And in this huge Wildcat Comic Con project, I’m meeting even more cool people and learning even more cool stuff.  Ditto my podcasting for Billtown Blue Lit.  And these are up-and-comers.  So I’m hoping to mine a goodly number of pitches from this work.

But I find myself wondering why I expend so much energy and get paid so poorly (or not at all) when the likelihood that this work (or more of it) will still be available for me in even two years is slim.  Staff writers are more-or-less a thing of a bygone age, with staff writers having made a laborious transition to being called editors and getting paid less to do more work, so I don’t delude myself.  I am an apprentice to an industry that won’t be able to provide for my retirement.

So I mostly view this work as personal enrichment, and building a solid base of published pieces that I can leverage into better-paying gigs, plus writing practice because (say it with me), All Writing Is Writing Practice!

(I am also considering applying to graduate school again.  Don’t tell Penelope.)

Too, I’m getting my name into the world, on the internet, and the more people who know about me, who see my name in conjunction with things they enjoy, the greater my odds of being offered freelance writing work of any stripe.

But Penelope says that when you’re in your 30s, you have to stop doing work that people in their 20s do. I feel like I’m doing what I should’ve done the moment I earned my degree, and the realities of efficiency and the limited number of hours each day means that honoring this low-paying work while pursuing better-paying writing jobs is a tightrope walk between self-torture and -affirmation.

And I get Writer’s Digest, and I read blogs about freelancing, writing, media, and personal/professional development. I learn more about how to freelance as a writer every day.  So maybe I’m doing everything right? Or maybe I should just keep on keeping on and quit worrying so much over the theory.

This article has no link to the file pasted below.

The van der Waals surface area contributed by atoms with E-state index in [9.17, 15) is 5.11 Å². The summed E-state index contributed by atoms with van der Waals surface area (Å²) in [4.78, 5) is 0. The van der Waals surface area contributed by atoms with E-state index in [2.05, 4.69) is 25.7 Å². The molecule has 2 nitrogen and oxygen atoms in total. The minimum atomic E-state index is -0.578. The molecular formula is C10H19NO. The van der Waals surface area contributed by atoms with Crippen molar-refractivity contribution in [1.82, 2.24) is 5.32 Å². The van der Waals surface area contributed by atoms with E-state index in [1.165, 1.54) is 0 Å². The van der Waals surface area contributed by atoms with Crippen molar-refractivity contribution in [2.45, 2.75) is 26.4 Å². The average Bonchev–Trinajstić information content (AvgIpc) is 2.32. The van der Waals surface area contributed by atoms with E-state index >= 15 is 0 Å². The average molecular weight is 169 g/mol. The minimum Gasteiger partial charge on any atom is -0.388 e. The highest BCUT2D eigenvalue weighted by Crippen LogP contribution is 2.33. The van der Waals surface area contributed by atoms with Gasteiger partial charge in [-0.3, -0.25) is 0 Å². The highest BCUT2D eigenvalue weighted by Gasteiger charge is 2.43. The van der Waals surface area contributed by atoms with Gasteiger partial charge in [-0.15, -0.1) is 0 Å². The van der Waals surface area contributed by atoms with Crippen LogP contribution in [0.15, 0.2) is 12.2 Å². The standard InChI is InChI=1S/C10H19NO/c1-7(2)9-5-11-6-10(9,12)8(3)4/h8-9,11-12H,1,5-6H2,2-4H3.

Anybody care to weigh in?  I’d love to know what you think.  I approve all comments, even if I think they’re wrong, unless they are decidedly trollish.

Six Weeks to Geek: Zombie Lore, a Panel

My Geek: A Brief History

Much to Fella’s eternal chagrin, I’m not much of a geek.  I didn’t grow up sucking down comics, tapping controllers, or digging on horror flicks, Magic the Gathering, World of Warcraft, anime, or any of the equivalents thereof.  My most successful forays into gaming were with Mario Bros. on 8-bit Nintendo, and a little later, Mario on Game Boy, first generation.

I am, by most reports, a hipster (much to my eternal chagrin).  I like indie rock and Wes Anderson movies, specifically his, but also that genre of artfully rendered pictures about quirky people who are either narcissistic or intellectual, and I read mostly literary realism by authors who people outside of Creative Writing programs have not heard of.  I’m trying to increase visibility of good, smart books as a personal crusade, and in so doing, I’m learning to branch out.

I’m discovering that the book market–with all its hard lines and rigid categories and neat definitions–is going to need to undergo metamorphosis in order to remain intact.  We are clearly not learning enough from our friends in the music industry.